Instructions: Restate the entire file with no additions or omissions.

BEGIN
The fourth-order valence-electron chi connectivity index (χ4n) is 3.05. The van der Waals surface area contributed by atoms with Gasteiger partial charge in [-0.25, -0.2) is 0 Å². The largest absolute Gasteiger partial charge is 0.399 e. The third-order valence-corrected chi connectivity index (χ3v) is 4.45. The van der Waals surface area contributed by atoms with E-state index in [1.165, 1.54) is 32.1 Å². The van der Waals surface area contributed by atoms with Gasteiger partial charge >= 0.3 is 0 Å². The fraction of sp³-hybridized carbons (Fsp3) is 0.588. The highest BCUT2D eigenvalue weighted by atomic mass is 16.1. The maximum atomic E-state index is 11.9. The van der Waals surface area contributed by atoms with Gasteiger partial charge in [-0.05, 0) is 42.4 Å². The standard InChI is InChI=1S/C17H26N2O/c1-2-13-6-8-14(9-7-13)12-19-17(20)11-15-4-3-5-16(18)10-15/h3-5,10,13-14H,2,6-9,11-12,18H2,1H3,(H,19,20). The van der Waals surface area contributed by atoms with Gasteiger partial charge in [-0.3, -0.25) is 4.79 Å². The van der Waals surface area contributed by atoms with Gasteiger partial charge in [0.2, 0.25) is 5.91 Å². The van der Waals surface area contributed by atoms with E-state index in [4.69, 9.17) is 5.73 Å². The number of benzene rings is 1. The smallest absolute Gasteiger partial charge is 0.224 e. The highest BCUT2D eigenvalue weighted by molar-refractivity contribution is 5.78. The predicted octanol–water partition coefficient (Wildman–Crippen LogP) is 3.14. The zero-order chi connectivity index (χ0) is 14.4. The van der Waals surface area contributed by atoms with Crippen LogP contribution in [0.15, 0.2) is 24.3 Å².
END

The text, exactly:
The fourth-order valence-electron chi connectivity index (χ4n) is 3.05. The van der Waals surface area contributed by atoms with Gasteiger partial charge in [-0.25, -0.2) is 0 Å². The largest absolute Gasteiger partial charge is 0.399 e. The third-order valence-corrected chi connectivity index (χ3v) is 4.45. The van der Waals surface area contributed by atoms with E-state index in [1.165, 1.54) is 32.1 Å². The van der Waals surface area contributed by atoms with Gasteiger partial charge >= 0.3 is 0 Å². The fraction of sp³-hybridized carbons (Fsp3) is 0.588. The highest BCUT2D eigenvalue weighted by atomic mass is 16.1. The maximum atomic E-state index is 11.9. The van der Waals surface area contributed by atoms with Gasteiger partial charge in [-0.05, 0) is 42.4 Å². The standard InChI is InChI=1S/C17H26N2O/c1-2-13-6-8-14(9-7-13)12-19-17(20)11-15-4-3-5-16(18)10-15/h3-5,10,13-14H,2,6-9,11-12,18H2,1H3,(H,19,20). The van der Waals surface area contributed by atoms with Gasteiger partial charge in [-0.3, -0.25) is 4.79 Å². The van der Waals surface area contributed by atoms with Gasteiger partial charge in [0.2, 0.25) is 5.91 Å². The van der Waals surface area contributed by atoms with E-state index in [4.69, 9.17) is 5.73 Å². The number of benzene rings is 1. The smallest absolute Gasteiger partial charge is 0.224 e. The highest BCUT2D eigenvalue weighted by molar-refractivity contribution is 5.78. The predicted octanol–water partition coefficient (Wildman–Crippen LogP) is 3.14. The zero-order chi connectivity index (χ0) is 14.4. The van der Waals surface area contributed by atoms with Crippen LogP contribution in [0.15, 0.2) is 24.3 Å².